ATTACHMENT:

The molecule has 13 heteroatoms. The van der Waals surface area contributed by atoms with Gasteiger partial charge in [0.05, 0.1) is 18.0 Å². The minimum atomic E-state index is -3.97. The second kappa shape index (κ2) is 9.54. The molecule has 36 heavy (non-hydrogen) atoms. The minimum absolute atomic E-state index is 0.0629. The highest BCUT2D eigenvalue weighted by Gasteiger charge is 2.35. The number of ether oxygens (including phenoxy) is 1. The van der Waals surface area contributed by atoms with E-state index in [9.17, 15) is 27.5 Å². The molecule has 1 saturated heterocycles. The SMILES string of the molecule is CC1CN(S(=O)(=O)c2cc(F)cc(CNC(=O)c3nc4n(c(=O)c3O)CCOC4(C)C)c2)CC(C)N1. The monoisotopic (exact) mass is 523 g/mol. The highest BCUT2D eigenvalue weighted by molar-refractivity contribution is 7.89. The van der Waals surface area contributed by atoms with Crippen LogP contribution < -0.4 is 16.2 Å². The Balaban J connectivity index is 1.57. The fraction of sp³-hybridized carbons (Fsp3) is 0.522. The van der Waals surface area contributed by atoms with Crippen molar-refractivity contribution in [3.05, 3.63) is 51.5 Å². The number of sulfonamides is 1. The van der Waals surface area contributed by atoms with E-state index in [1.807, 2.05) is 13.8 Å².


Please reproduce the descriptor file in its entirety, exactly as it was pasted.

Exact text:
The molecule has 13 heteroatoms. The van der Waals surface area contributed by atoms with Gasteiger partial charge in [0.05, 0.1) is 18.0 Å². The minimum atomic E-state index is -3.97. The second kappa shape index (κ2) is 9.54. The molecule has 36 heavy (non-hydrogen) atoms. The minimum absolute atomic E-state index is 0.0629. The highest BCUT2D eigenvalue weighted by Gasteiger charge is 2.35. The number of ether oxygens (including phenoxy) is 1. The van der Waals surface area contributed by atoms with E-state index in [9.17, 15) is 27.5 Å². The molecule has 1 saturated heterocycles. The SMILES string of the molecule is CC1CN(S(=O)(=O)c2cc(F)cc(CNC(=O)c3nc4n(c(=O)c3O)CCOC4(C)C)c2)CC(C)N1. The monoisotopic (exact) mass is 523 g/mol. The highest BCUT2D eigenvalue weighted by molar-refractivity contribution is 7.89. The van der Waals surface area contributed by atoms with Crippen LogP contribution < -0.4 is 16.2 Å². The Balaban J connectivity index is 1.57. The fraction of sp³-hybridized carbons (Fsp3) is 0.522. The van der Waals surface area contributed by atoms with Crippen molar-refractivity contribution in [3.05, 3.63) is 51.5 Å². The number of sulfonamides is 1. The van der Waals surface area contributed by atoms with E-state index in [1.807, 2.05) is 13.8 Å².